PARENTS AND CHILDREN
THE normal relations between parents and children have changed greatly since Butler wrote The Way of All Flesh--and still more since the period in which the earlier scenes of the story were cast. They have indeed changed so thoroughly that it is no longer easy to recapture in full the spirit of the relations which he attacked. That the picture given in the novel was taken, with some variations, largely from his own experience of boyhood and youth no one has ever disputed; but the truth of the picture has been called into question, in its application to Butler's own life. There is a book, written by someone who knew the family well,1 in which Canon Butler appears as a charming, benevolent old gentleman, who clearly would not have hurt a fly, much less played the tyrant over his son and done his best to thwart him and to ruin his career. Correspondingly, Samuel's reactions to his upbringing are made to seem the products of a perverse and morbid imagination. Canon Butler, we are given to understand, was not at all the sort of person his son made him out to be in The Way of All Flesh-- that is, if we are to take the Reverend Theobald Pontifex as having been meant as a portrait of Butler's father.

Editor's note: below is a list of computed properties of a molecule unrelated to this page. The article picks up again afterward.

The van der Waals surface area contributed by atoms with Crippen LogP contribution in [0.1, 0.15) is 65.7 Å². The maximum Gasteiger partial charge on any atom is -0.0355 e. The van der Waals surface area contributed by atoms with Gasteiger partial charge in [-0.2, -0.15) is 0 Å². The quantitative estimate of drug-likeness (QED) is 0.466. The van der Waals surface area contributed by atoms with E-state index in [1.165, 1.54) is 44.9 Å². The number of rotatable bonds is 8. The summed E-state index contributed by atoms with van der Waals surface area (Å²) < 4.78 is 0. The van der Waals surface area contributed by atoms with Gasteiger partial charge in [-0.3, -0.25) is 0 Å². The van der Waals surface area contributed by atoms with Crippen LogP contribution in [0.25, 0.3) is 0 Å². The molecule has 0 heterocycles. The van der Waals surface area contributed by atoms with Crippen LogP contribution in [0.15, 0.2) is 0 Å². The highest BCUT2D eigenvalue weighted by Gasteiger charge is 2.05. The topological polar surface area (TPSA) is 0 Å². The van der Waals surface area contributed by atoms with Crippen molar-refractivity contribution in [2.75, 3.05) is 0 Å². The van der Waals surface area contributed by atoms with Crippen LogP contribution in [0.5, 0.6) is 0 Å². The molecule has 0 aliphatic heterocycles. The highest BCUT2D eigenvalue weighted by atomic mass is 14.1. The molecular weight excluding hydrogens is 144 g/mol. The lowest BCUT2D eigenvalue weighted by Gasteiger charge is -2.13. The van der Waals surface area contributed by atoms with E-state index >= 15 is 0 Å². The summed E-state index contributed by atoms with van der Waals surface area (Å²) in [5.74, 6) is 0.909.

There are, it must be borne in mind, two "heavy fathers in Butler's novel--old Pontifex, Theobald's father, and Theobald himself. This was essential to Butler's conception;____________________